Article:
Argentina Stuns Bondholders With Scorched-Earth “Cramdown” Plan
With the impasse over the latest Argentina default going nowhere fast, late last night president Kirchner stunned its creditors when she announced what amounts to a cramdown plan for holdouts, in which all bonds would be stripped of their existing indentures and converted to local law bonds. Or, as some would call it, a “scorched earth” transaction that burns all bridges, and goodwill, with the international creditor community and likely leaves Argentina unable to access global capital markets for the foreseeable future.
As part of its transaction Argentina would bypass the order issued by Judge Griesa halting payments to all creditors, not just the holdouts, and resume normalcy for the 90%+ of restructured bondholders while leaving Elliott, Aurelius and the like with little to no recourse aside from holding on to claims which would be two swaps behind, and with essentially no legal standing as it would completely bypass the Bank of New York (whom it would remove as trustee) custodian payment process and allow Argentina to make payments directly to those creditors it sees fit.
In essence, what Argentina plans to do is the opposite of what Greece did in 2012 when it defaulted on existing bonds, and swaped over into English-law bonds as an incentive for existing creditors, in effect promising it would never do it again. What Argentina has just shown is how easy it would be to “cramdown” bondholders who thought their “strong” covenants were safe when in reality all it takes is a government order to strip any and all of their indenture protection. Needless to say this has a very negative implication for Argentina’s future ability to raise capital in the international arena for the near, and longer-term (at least until the ZIRP yield junkies come crawling back hoping to collect 10% if only for one year; the year after that will be some other Portfolio Manager’s problem).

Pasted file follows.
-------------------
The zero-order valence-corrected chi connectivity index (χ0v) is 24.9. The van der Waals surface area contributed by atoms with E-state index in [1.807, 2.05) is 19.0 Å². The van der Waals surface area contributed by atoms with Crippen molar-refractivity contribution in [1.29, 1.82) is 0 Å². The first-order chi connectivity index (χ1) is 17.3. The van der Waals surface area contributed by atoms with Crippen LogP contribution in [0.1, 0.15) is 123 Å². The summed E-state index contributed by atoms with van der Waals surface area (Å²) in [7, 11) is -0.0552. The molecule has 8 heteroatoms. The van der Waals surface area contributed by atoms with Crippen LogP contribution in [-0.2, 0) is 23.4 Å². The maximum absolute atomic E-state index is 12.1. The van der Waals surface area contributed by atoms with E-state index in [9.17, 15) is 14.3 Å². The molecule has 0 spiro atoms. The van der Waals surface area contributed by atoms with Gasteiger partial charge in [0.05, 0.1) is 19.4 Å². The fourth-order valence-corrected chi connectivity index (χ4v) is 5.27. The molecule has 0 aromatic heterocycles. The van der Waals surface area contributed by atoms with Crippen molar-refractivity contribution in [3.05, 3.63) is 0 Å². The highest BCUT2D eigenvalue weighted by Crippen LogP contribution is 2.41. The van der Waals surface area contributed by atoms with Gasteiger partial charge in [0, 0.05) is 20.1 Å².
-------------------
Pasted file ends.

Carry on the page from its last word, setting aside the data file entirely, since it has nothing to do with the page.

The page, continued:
According to Bloomberg, the government will submit a bill to Congress that lets overseas debt holders swap into new bonds governed by domestic law with the same terms, President Cristina Fernandez de Kirchner said in a nationwide address yesterday. Payments will be made into accounts at the central bank instead of through Bank of New York Mellon Corp., the current trustee.
Holders of Argentina’s $30 billion of overseas bonds have been in limbo since U.S. District Court Judge Thomas Griesa blocked the nation’s attempt to pay $539 million in interest due by July 30. His ruling was meant to compel Argentina to resolve unpaid debts from its 2001 default. While most creditors agreed to provide debt relief, hedge funds led by billionaire Paul Singer’s Elliott Management Corp. refused and successfully sued for full repayment in U.S. court.
“The bigger picture hasn’t changed at all,” Will Nef, who helps manage $3.2 billion of emerging-market debt at Union Bancaire Privee in Zurich, said by phone today. “Argentina is still locked out of international credit markets because the issue with the holdouts remains unresolved.”
It may well be locked out, but if this plan goes through, it will remain in the good graces of its restructured bondholders, while taking the last bit of leverage the holdouts have. However, what is worse are the negative implications for international bondholder contractual terms.